The right chord
Mukul Deva’s new book “Lashkar” has just hit the stands. RANA SIDDIQUI speaks to him
photo: V. SUDERSHAN
REAL TO REEL Mukul Deva in New Delhi
So, yet another book has now triggered Bollywood’s interest. No, it is not a book like Bimal Mehra’s that was made into the classic film Sahib, Bibi Aur Ghulam, or one on women victims of Partition like Amrita Pritam
’s Pinjar. Instead, it is a real-life take on how the so-called Jehadis are picked up from anonymous Indian streets and prepared, their operations and more. It is “Lashkar”, penned by soldier-turned-author Mukul Deva.
Smiles Mukul, “There are three filmmakers who are on my priority list. But I would agree as long as they stick to its storyline and not extract only a part of it for jingoism and misguiding the audiences.”
The author, who took premature retirement from the Army and started his own business of providing security services, says that he has stopped connecting to religion. “They say that terrorists have no religion, but the fact is most battles are fought for religion and it is proven by history.”
Ten years of counter terrorism experience in Jammu and Kashmir, including Siachen, besides Arunachal Pradesh, Nagaland and Punjab, and Mukul found himself in “dire need of sharing” his experiences with the public. So “Lashkar” was born early this year, and published recently by Harper Collins. The book is considered the first such effort by an Indian author. Earlier Tom Clancy from the U.S. did a book on operation series which apparently has not done too well.
“Lashkar” tells many tales with great ease. Though it opens with the gory details of the bomb blasts in Sarojini Nagar in October 2005, it creates an urge to know more. It helps a reader grow into a smart observer.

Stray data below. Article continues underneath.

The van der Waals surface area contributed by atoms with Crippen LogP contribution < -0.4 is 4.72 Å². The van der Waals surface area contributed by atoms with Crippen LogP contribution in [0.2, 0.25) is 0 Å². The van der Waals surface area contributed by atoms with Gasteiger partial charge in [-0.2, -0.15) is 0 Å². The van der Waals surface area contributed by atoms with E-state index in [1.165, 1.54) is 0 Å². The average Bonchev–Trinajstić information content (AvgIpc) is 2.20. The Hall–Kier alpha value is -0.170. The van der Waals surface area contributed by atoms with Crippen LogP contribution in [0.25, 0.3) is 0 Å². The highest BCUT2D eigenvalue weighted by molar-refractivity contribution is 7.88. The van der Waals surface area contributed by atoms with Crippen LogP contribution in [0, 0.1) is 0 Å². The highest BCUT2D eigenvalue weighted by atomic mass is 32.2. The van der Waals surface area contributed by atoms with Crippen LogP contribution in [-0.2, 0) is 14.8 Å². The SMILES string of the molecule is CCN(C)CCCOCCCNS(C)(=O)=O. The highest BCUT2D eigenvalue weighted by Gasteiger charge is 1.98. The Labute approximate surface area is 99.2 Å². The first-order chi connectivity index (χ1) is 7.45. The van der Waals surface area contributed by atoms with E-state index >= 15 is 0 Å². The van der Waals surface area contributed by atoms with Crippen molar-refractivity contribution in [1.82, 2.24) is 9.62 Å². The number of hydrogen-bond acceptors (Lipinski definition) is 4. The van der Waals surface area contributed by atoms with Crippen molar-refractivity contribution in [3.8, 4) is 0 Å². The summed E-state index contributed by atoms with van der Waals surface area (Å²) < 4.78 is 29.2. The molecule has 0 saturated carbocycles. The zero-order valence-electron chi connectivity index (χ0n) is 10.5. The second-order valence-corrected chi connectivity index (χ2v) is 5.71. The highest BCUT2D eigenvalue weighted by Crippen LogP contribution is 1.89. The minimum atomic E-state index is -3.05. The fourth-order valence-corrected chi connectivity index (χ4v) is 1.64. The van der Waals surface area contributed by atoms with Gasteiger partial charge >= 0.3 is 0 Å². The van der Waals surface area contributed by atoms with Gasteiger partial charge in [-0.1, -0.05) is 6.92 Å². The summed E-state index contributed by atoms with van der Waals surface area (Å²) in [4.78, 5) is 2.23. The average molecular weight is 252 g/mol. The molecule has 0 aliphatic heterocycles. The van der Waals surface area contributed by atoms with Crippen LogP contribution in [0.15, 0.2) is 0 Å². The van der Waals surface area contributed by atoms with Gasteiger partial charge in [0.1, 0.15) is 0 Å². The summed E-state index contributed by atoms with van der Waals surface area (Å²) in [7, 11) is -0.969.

Shares Mukul, former Second Lieutenant in the Sikh Light Infantry of the Indian Army, “Though I had firsthand experience of how the terrorist organisations work, still I needed to do some research to know about their weapons, pattern of recruitment, etc.” On his experience of the recruitment hands, he says, “Earlier they used to look for semi-literate, innocent and confused young boys. But now with our security forces using sophisticated technology to combat them, they target educated, young technically-inclined boys who can understand their nuclear-chemical biological weaponry, to conduct the devastation.”
In the future, says Mukul, terrorist outfits would be able to produce devices 10 times more powerful than those that have wreaked greatest havoc so far.
Mukul, part of the team that escorted the LTTE Supremo Prabhakaran back to Jaffna after he signed the accord treaty with Rajiv Gandhi, has several incidents to relate about India’s “regional aspirations”. He is often found complaining about it.
He relates, “Sri Lankan President Jayawardene wanted to get rid of Prabhakaran without involving himself. So he called Rajiv Gandhi. Rajiv sent IPKF there and we suffered unnecessary attrition. Why do we burn our hands because of our regional aspirations, whether it is in Bangladesh, Maldives or Sri Lanka! Why can’t we take a strong stand when it comes to Pakistan? Because of the lack of political will and leadership, we suffer. Why do we need the U.K., the EU or America to solve our problems when we know where Dawood is and that Pakistan is sponsoring terrorists?”
He feels that our Army is able to carry out any operation.
“What we need is a good Prime Minister to support us. We have underdogs (subordinates) dictating terms to us.”
Mukul’s next book “Salim Must Die” is a sequel to “Lashkar”. Meanwhile, the filmmakers wait.
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